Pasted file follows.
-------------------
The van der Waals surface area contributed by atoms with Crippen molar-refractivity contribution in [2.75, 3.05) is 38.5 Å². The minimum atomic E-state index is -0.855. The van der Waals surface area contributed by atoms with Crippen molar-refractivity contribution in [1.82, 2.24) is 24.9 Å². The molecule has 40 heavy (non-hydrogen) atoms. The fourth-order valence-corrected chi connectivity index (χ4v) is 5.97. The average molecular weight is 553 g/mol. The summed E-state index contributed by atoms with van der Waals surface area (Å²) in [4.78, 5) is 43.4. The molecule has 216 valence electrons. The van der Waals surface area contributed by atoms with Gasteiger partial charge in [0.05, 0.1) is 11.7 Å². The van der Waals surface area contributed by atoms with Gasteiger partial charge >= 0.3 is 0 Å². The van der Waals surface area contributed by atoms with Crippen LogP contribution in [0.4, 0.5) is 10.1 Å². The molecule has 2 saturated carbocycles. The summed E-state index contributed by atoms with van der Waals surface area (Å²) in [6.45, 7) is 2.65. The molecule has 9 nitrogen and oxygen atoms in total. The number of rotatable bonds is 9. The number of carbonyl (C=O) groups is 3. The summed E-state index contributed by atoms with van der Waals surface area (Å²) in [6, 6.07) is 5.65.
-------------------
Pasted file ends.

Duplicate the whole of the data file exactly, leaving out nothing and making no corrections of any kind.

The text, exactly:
The van der Waals surface area contributed by atoms with Crippen molar-refractivity contribution in [2.75, 3.05) is 38.5 Å². The minimum atomic E-state index is -0.855. The van der Waals surface area contributed by atoms with Crippen molar-refractivity contribution in [1.82, 2.24) is 24.9 Å². The molecule has 40 heavy (non-hydrogen) atoms. The fourth-order valence-corrected chi connectivity index (χ4v) is 5.97. The average molecular weight is 553 g/mol. The summed E-state index contributed by atoms with van der Waals surface area (Å²) in [4.78, 5) is 43.4. The molecule has 216 valence electrons. The van der Waals surface area contributed by atoms with Gasteiger partial charge in [0.05, 0.1) is 11.7 Å². The van der Waals surface area contributed by atoms with Gasteiger partial charge >= 0.3 is 0 Å². The van der Waals surface area contributed by atoms with Crippen LogP contribution in [0.4, 0.5) is 10.1 Å². The molecule has 2 saturated carbocycles. The summed E-state index contributed by atoms with van der Waals surface area (Å²) in [6.45, 7) is 2.65. The molecule has 9 nitrogen and oxygen atoms in total. The number of rotatable bonds is 9. The number of carbonyl (C=O) groups is 3. The summed E-state index contributed by atoms with van der Waals surface area (Å²) in [6, 6.07) is 5.65.